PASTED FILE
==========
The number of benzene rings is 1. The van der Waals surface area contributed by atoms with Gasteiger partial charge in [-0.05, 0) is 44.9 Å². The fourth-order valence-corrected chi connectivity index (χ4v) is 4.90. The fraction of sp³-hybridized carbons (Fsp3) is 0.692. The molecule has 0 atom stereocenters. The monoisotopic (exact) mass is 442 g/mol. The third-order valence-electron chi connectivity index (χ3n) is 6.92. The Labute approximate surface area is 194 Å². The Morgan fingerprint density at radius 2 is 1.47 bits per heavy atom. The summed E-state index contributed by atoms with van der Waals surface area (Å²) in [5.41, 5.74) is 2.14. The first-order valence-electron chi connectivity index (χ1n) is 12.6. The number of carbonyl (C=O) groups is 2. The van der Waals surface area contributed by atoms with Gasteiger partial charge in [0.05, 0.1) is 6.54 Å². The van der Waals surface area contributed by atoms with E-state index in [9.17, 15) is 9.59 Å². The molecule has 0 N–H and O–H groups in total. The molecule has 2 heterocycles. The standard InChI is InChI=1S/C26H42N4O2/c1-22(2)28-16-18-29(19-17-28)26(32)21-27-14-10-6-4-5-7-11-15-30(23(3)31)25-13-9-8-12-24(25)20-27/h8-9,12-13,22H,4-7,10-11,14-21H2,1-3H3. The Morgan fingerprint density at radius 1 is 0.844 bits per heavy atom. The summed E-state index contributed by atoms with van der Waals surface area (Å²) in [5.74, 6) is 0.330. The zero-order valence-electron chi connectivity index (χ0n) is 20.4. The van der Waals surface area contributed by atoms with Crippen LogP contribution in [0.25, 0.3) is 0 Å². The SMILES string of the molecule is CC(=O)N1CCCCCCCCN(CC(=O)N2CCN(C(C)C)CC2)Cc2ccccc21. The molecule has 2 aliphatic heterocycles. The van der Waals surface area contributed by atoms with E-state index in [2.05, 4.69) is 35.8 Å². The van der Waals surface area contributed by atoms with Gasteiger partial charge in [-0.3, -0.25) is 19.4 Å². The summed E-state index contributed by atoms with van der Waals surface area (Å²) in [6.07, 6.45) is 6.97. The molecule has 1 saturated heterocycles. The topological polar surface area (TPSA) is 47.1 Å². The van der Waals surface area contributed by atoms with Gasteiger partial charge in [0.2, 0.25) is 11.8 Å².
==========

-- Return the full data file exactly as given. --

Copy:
The number of benzene rings is 1. The van der Waals surface area contributed by atoms with Gasteiger partial charge in [-0.05, 0) is 44.9 Å². The fourth-order valence-corrected chi connectivity index (χ4v) is 4.90. The fraction of sp³-hybridized carbons (Fsp3) is 0.692. The molecule has 0 atom stereocenters. The monoisotopic (exact) mass is 442 g/mol. The third-order valence-electron chi connectivity index (χ3n) is 6.92. The Labute approximate surface area is 194 Å². The Morgan fingerprint density at radius 2 is 1.47 bits per heavy atom. The summed E-state index contributed by atoms with van der Waals surface area (Å²) in [5.41, 5.74) is 2.14. The first-order valence-electron chi connectivity index (χ1n) is 12.6. The number of carbonyl (C=O) groups is 2. The van der Waals surface area contributed by atoms with Gasteiger partial charge in [0.05, 0.1) is 6.54 Å². The van der Waals surface area contributed by atoms with E-state index in [9.17, 15) is 9.59 Å². The molecule has 0 N–H and O–H groups in total. The molecule has 2 heterocycles. The standard InChI is InChI=1S/C26H42N4O2/c1-22(2)28-16-18-29(19-17-28)26(32)21-27-14-10-6-4-5-7-11-15-30(23(3)31)25-13-9-8-12-24(25)20-27/h8-9,12-13,22H,4-7,10-11,14-21H2,1-3H3. The Morgan fingerprint density at radius 1 is 0.844 bits per heavy atom. The summed E-state index contributed by atoms with van der Waals surface area (Å²) in [5.74, 6) is 0.330. The zero-order valence-electron chi connectivity index (χ0n) is 20.4. The van der Waals surface area contributed by atoms with Crippen LogP contribution in [0.25, 0.3) is 0 Å². The SMILES string of the molecule is CC(=O)N1CCCCCCCCN(CC(=O)N2CCN(C(C)C)CC2)Cc2ccccc21. The molecule has 2 aliphatic heterocycles. The van der Waals surface area contributed by atoms with E-state index in [2.05, 4.69) is 35.8 Å². The van der Waals surface area contributed by atoms with Gasteiger partial charge in [-0.3, -0.25) is 19.4 Å². The summed E-state index contributed by atoms with van der Waals surface area (Å²) in [6.07, 6.45) is 6.97. The molecule has 1 saturated heterocycles. The topological polar surface area (TPSA) is 47.1 Å². The van der Waals surface area contributed by atoms with Gasteiger partial charge in [0.2, 0.25) is 11.8 Å².